Sunday, 7 October 2018

Flashy Science Hub and Vaping Parties

Science
Flashy Science Hub and Vaping Parties Fail to Win Friends at W.H.O. Tobacco Talks

GENEVA — Up in the convention center balcony on Day 1 of the World Health Organization’s tobacco treaty negotiations last week, two men posted invitations to a party on the lake.

The event, called the “Nicotine Is Not Your Enemy Soirée,” was held at La Potinière, a posh restaurant with views of the city’s soaring Jet d’Eau fountain and the Alps beyond.

There, guests enjoyed tapas and an open bar passed around e-cigarette samples and listened to an industry advocate, Bernhard-Michael Mayer, scorn anti-vaping activists for insisting on proof that e-cigarettes aren’t harmful.

It’s impossible, he said, to prove that even a piece of fruit is entirely harmless.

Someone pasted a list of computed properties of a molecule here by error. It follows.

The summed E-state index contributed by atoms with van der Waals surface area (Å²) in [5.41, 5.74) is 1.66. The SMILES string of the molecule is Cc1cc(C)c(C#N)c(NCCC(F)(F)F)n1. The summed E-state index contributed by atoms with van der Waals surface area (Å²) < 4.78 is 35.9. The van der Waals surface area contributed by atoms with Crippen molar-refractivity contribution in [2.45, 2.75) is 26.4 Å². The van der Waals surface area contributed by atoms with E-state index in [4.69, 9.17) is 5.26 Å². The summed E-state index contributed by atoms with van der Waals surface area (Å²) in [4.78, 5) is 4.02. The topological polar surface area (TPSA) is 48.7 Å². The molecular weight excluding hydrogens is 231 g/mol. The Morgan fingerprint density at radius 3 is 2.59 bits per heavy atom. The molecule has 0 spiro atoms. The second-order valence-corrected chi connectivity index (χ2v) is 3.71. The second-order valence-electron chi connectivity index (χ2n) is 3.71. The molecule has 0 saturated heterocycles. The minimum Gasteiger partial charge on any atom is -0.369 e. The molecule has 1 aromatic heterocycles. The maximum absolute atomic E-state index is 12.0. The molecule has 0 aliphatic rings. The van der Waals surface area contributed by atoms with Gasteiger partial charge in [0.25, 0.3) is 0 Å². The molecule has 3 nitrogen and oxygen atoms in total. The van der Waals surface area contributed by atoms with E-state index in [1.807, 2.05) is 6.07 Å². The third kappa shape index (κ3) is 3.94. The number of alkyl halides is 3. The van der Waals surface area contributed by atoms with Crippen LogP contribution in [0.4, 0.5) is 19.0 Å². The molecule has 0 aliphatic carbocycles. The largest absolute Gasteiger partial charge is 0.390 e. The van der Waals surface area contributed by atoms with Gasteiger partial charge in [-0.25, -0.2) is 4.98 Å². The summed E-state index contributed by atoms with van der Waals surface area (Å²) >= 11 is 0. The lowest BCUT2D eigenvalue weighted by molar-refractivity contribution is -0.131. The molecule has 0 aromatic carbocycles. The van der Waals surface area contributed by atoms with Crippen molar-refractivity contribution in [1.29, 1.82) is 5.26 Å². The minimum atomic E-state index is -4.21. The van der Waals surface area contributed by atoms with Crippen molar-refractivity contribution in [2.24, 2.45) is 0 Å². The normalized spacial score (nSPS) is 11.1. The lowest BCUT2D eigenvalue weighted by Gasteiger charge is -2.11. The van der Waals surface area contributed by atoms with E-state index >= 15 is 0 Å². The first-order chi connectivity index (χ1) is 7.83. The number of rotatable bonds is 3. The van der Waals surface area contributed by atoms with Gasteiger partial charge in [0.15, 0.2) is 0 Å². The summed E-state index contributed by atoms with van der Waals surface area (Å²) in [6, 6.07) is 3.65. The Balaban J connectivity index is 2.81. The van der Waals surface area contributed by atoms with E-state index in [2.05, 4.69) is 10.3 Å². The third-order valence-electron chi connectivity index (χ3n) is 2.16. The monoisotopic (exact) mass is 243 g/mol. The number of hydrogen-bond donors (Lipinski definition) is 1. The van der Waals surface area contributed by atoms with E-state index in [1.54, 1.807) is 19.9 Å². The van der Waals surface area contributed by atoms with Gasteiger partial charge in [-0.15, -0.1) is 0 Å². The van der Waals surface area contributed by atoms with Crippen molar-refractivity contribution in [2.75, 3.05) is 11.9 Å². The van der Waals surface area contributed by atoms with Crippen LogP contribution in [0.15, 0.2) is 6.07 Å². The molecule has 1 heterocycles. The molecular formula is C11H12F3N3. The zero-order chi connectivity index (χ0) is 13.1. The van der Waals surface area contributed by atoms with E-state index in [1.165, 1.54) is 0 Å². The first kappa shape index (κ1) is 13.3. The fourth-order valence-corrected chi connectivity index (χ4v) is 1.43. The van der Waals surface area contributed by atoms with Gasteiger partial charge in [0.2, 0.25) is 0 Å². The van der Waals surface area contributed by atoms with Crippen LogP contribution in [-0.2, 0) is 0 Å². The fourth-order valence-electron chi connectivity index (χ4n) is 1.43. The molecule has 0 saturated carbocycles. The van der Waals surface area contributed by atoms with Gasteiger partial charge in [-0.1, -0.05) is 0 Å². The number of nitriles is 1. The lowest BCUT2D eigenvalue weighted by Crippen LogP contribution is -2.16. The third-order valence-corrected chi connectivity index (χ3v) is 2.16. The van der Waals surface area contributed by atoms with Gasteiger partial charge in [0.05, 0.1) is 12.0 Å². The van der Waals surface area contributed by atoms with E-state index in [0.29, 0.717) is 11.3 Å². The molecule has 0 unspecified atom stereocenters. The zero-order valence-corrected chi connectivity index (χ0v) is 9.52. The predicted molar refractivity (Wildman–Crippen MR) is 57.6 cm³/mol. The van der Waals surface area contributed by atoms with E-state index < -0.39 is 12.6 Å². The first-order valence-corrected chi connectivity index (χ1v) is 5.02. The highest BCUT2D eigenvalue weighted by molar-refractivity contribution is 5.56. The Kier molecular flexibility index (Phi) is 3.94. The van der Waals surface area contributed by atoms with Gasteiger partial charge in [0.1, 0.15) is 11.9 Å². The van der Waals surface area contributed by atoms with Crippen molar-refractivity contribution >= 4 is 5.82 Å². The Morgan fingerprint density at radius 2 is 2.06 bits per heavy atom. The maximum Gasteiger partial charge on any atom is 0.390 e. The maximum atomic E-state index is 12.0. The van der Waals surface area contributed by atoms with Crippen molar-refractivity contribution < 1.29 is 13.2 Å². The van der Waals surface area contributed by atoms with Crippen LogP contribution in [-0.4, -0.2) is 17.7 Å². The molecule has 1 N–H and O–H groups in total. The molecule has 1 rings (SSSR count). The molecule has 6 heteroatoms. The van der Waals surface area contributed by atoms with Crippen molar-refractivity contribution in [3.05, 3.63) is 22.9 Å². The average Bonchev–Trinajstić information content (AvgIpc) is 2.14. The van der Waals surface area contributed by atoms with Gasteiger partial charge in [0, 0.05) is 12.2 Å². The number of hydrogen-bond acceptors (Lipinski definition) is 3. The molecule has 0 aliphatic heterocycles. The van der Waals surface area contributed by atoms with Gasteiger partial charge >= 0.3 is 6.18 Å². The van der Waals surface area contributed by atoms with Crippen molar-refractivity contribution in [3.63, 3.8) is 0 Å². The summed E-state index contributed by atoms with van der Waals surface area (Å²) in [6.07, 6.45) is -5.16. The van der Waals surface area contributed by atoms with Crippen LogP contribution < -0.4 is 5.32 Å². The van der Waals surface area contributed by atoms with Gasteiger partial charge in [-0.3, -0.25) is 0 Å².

To Dr. Mayer and therefore the party sponsor — the buyer Choice Center, which is partly funded by the industry — the message was urgent.

Down the road, delegates from 137 countries were debating whether to crack down on e-cigarettes and other nicotine delivery devices — or embrace them as safer alternatives to traditional cigarettes.

The delegates were there for the regular biannual session to update the health organization’s world tobacco treaty, formally known as the Framework Convention on Tobacco Control.

Since it took effect in 2005, the treaty has had an enormous impact on public health.

It is credited with reducing tobacco use in many countries through advertising bans, graphic package warnings, smoke-free workplaces, and tobacco taxes, among other controls.

But this year the delegates, along with public health regulators around the world, are facing a new, pressing question: what to try to about the explosive growth of alternatives to combustible cigarettes.

Among the devices being grappled with are e-cigarettes, through which users inhale flavored nicotine vapor; so-called heat-not-burn devices, which warm tobacco sticks but do not release carcinogens by igniting them; and new electronic products like Juul, a flash drive look-alike whose popularity has made it a scourge in American secondary schools.